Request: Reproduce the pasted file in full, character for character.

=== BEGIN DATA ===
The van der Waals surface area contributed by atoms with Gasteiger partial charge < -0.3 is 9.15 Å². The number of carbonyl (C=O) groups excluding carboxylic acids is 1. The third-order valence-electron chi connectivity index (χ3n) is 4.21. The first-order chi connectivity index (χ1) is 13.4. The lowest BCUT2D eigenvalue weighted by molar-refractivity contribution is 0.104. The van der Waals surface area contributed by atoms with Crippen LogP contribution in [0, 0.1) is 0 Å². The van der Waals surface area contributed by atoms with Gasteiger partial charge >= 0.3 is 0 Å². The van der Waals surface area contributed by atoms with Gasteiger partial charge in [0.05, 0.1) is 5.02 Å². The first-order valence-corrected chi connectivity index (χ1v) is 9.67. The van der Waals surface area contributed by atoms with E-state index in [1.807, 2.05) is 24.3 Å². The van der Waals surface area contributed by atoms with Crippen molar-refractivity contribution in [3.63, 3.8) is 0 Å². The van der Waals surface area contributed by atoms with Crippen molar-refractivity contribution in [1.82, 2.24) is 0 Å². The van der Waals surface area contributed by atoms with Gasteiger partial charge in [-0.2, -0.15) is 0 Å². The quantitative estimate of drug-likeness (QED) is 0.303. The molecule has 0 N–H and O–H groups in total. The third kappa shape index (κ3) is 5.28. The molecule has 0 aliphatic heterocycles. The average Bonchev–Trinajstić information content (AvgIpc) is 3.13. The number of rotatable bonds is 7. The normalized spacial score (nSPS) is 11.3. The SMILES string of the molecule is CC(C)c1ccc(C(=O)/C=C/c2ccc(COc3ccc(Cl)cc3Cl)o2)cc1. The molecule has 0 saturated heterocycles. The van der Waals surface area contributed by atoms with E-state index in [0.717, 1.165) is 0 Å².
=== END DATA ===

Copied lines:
The van der Waals surface area contributed by atoms with Gasteiger partial charge < -0.3 is 9.15 Å². The number of carbonyl (C=O) groups excluding carboxylic acids is 1. The third-order valence-electron chi connectivity index (χ3n) is 4.21. The first-order chi connectivity index (χ1) is 13.4. The lowest BCUT2D eigenvalue weighted by molar-refractivity contribution is 0.104. The van der Waals surface area contributed by atoms with Crippen LogP contribution in [0, 0.1) is 0 Å². The van der Waals surface area contributed by atoms with Gasteiger partial charge >= 0.3 is 0 Å². The van der Waals surface area contributed by atoms with Gasteiger partial charge in [0.05, 0.1) is 5.02 Å². The first-order valence-corrected chi connectivity index (χ1v) is 9.67. The van der Waals surface area contributed by atoms with E-state index in [1.807, 2.05) is 24.3 Å². The van der Waals surface area contributed by atoms with Crippen molar-refractivity contribution in [3.63, 3.8) is 0 Å². The van der Waals surface area contributed by atoms with Crippen molar-refractivity contribution in [1.82, 2.24) is 0 Å². The van der Waals surface area contributed by atoms with Gasteiger partial charge in [-0.2, -0.15) is 0 Å². The quantitative estimate of drug-likeness (QED) is 0.303. The molecule has 0 N–H and O–H groups in total. The third kappa shape index (κ3) is 5.28. The molecule has 0 aliphatic heterocycles. The average Bonchev–Trinajstić information content (AvgIpc) is 3.13. The number of rotatable bonds is 7. The normalized spacial score (nSPS) is 11.3. The SMILES string of the molecule is CC(C)c1ccc(C(=O)/C=C/c2ccc(COc3ccc(Cl)cc3Cl)o2)cc1. The molecule has 0 saturated heterocycles. The van der Waals surface area contributed by atoms with E-state index in [0.717, 1.165) is 0 Å².